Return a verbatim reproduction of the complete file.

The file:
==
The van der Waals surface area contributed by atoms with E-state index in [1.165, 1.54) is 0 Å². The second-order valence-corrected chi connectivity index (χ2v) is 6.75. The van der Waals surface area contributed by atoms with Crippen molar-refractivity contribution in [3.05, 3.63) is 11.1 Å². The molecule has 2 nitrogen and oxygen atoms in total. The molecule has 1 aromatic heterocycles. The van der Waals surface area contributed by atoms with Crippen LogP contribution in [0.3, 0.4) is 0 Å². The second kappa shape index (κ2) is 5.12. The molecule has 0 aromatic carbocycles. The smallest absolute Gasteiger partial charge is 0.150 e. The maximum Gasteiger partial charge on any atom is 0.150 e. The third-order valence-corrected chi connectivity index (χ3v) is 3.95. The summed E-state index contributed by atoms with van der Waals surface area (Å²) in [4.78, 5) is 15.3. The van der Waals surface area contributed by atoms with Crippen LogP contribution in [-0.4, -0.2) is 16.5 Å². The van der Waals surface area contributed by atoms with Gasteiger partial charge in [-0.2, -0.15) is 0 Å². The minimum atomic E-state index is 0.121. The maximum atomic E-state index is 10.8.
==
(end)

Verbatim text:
The van der Waals surface area contributed by atoms with E-state index in [1.165, 1.54) is 0 Å². The second-order valence-corrected chi connectivity index (χ2v) is 6.75. The van der Waals surface area contributed by atoms with Crippen molar-refractivity contribution in [3.05, 3.63) is 11.1 Å². The molecule has 2 nitrogen and oxygen atoms in total. The molecule has 1 aromatic heterocycles. The van der Waals surface area contributed by atoms with Crippen LogP contribution in [0.3, 0.4) is 0 Å². The second kappa shape index (κ2) is 5.12. The molecule has 0 aromatic carbocycles. The smallest absolute Gasteiger partial charge is 0.150 e. The maximum Gasteiger partial charge on any atom is 0.150 e. The third-order valence-corrected chi connectivity index (χ3v) is 3.95. The summed E-state index contributed by atoms with van der Waals surface area (Å²) in [4.78, 5) is 15.3. The van der Waals surface area contributed by atoms with Crippen LogP contribution in [-0.4, -0.2) is 16.5 Å². The van der Waals surface area contributed by atoms with Gasteiger partial charge in [-0.2, -0.15) is 0 Å². The minimum atomic E-state index is 0.121. The maximum atomic E-state index is 10.8.